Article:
As a child, Michelle Ann Lloyd (BS ’99) had a sack of supplies ready to throw out the window in case of a fire. She always wanted to be prepared. Now the visiting assistant professor of food science has a grant from the U.S. Department of Agriculture to study emergency preparedness. She keeps 72-hour kits at home, in her car, and under her desk at work; here are her ideas for yours.
Q: What items should be included in a 72-hour kit?
A: Water is vital. Have at least three gallons of water per person for drinking and sanitation. You can tie sanitized, water-filled soda bottles together at their necks, making them easier to transport in an emergency. Also, have a method to purify water.
Choose foods that you would want to eat that store for at least six months and require minimal preparation. I prefer ready-to-eat foods and drinks in single-meal serving sizes, since refrigeration may not be available. Consider having a way to heat up your food; I have a small camp stove. Also, pack eating utensils and dish soap.
Q: What else?
A: Include a first-aid kit, flashlight, battery-operated radio, clothing, important documents and phone numbers, cash, and a family photo, in case you get separated. An external hard drive is a great way to include important files.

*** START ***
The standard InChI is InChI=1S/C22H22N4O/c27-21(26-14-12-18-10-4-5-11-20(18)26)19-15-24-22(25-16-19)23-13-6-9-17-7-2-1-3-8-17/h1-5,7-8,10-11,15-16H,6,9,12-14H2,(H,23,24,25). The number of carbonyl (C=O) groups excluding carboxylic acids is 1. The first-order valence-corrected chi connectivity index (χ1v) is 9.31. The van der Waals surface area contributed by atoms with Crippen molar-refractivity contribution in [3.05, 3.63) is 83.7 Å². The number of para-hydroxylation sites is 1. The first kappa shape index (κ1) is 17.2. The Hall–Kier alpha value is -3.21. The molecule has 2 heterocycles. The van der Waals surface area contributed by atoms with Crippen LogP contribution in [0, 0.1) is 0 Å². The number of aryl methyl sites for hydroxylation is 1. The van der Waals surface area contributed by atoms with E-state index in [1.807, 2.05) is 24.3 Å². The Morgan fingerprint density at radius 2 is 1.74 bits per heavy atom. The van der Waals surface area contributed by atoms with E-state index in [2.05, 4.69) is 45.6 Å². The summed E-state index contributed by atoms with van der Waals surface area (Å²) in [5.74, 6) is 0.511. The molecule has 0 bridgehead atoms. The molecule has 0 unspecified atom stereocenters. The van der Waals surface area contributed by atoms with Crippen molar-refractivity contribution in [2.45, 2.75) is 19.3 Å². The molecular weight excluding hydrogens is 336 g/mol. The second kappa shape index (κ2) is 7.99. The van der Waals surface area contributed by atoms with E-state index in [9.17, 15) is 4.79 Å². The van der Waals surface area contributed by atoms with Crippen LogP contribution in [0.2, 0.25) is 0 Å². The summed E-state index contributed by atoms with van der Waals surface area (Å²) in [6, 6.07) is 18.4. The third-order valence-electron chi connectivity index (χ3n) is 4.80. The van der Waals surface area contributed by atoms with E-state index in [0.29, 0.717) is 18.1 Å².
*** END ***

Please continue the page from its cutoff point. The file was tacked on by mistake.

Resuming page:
Q: Where should I keep my kit?
A: Find a container like a plastic bucket (free from a grocery store bakery), backpack, or suitcase.
Be aware that a car is not the best place to store food, as temperatures inside can reach extremes. In my car kit, I have a sleeping bag, a change of clothes, and other items. I bring food when I travel a significant distance.
Q: Is there upkeep?
A: Make sure your kit is accessible. Check it periodically (perhaps every general conference) and replace the food, water, and clothes (especially for kids). Recently I’ve given my family 72-hour kit supplies for Christmas. It’s a tradition to eat the food that is near its “best by” date and replace it with new food.
Q: How else can I prepare for emergencies?
A: Make a plan for your family and practice disaster drills. Keep your car’s gas tank above half full. Maintain a financial reserve. Make a list of items around your house that you could grab quickly if you had to evacuate.